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Re: rev and the costs of inverses/aliases in SPARQL

From: Bijan Parsia <bparsia@cs.man.ac.uk>
Date: Mon, 8 Mar 2010 18:47:23 +0000
Message-Id: <7BDA7413-6B2E-4D67-AB40-957E57E887DB@cs.man.ac.uk>
Cc: public-sparql-dev <public-sparql-dev@w3.org>, public-rdfa <public-rdfa@w3.org>
To: Dan Connolly <connolly@w3.org>
On 8 Mar 2010, at 17:36, Dan Connolly wrote:

> On Mon, 2010-03-08 at 16:16 +0000, Bijan Parsia wrote:
>> On 8 Mar 2010, at 15:00, Dan Connolly wrote:
[snip]
>> [snip]
>>> Doesn't that just gum up the works when doing SPARQL queries? Which
>>> do you query for, abridgement or abridgementOf? Or do you use
>>> a UNION?
>>
>> Or add the requisite rule/owl axiom.
>
> Would you elaborate on that, please?
> (a) do any/many/most widely-used SPARQL engines support adding
> OWL axioms this way?

Any,yes (see Pellet and anything that lets you use rules or several  
owl fragments); many, probably not; all, not.

> (b) what are the costs of this approach in time/space?

If you are just RDF+inverses in this way then it can be (I would  
think) reducible to query expansion (since that's what you can do  
manually). Inverses, however, are costly wrt other language features,  
so this use could be not worth it in the end.

> One project I worked on used forward chaining in virtuoso, so
> it increased the storage costs (doubled the storage for statements
> with properties that have inverses)...

You could normalize them at load time...that's basically what you do  
with rev (which isn't a true inverse operator since it doesn't appear  
in any class expressions...it's "just syntax"; well, having two  
spellings is "just syntax" as well; you could always add magic syntax  
inside rel).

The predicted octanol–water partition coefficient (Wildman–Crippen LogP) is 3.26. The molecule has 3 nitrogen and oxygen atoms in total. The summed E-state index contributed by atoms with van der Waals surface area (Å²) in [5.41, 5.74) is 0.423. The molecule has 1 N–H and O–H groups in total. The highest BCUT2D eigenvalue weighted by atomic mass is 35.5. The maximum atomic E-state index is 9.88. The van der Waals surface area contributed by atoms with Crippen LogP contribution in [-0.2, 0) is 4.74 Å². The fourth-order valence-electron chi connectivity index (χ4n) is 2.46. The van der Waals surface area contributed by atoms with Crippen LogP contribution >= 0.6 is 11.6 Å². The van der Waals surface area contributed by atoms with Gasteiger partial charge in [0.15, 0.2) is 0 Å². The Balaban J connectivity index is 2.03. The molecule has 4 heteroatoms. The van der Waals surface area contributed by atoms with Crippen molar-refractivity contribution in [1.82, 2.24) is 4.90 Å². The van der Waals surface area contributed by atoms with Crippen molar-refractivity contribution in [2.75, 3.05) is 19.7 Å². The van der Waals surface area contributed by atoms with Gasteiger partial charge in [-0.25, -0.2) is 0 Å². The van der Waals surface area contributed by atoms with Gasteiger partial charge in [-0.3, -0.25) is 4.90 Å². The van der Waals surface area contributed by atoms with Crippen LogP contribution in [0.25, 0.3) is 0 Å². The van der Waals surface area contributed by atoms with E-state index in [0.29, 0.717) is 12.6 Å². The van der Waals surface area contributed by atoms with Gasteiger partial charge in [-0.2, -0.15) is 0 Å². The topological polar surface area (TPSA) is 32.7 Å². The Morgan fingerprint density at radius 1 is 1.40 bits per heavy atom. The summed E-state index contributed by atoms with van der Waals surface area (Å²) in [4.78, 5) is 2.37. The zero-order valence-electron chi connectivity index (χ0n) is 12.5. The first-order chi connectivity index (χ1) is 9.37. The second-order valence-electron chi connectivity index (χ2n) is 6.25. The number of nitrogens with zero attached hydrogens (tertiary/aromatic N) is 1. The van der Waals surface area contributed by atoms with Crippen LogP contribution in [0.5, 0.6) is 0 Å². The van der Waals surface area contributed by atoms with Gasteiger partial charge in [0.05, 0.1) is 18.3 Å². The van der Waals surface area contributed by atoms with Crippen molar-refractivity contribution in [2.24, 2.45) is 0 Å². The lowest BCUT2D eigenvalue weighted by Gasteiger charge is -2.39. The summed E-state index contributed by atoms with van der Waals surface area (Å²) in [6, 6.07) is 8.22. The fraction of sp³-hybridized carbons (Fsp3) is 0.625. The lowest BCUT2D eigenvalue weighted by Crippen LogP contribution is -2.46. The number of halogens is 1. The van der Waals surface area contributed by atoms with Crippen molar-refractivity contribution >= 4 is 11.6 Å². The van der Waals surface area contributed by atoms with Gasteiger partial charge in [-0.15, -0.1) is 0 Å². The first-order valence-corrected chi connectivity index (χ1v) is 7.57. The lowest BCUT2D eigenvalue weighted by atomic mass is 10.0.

> I'm not sure about the
> impact on query run time,

I'd be surprised if it were non-negligible....well, ok, if you really  
put both directions in manually and then union them back...eww.

But, ahem, may I suggest that this is clearly not a remotely optimal,  
or even sensible, approach :)

> but it took a few hours to do the
> pre-query forward chaining. I think our KB had a few million
> statements in it.


"Semantic" inverses are a pretty heavyweight way to do this, in general.

I'm pretty skeptical about the overall utility. I remember ---...--->  
and <---...--- from N3 and I was so happy the day they went away :) I  
just find it hard to read the  linear syntax in reverse reliably. (I  
find inv(foo) easier than foo^- (superscripted minus), but rev and  
rel are *so* close and not natural inverses).

It took me a couple of hours to encode two simple owl statements into  
RDFa this morning (including some tool induced hellstorm). Now, maybe  
I just suck! but I would have definitely had a better suggest mode if  
I hadn't been led down the path of being too clever. (But then, href  
semantics hurt me a lot, so there you go.)

(This is my second attempt to do something with RDFa, so it's not  
like I'm very experienced.)

Cheers,
Bijan.
Received on Monday, 8 March 2010 18:47:22 GMT

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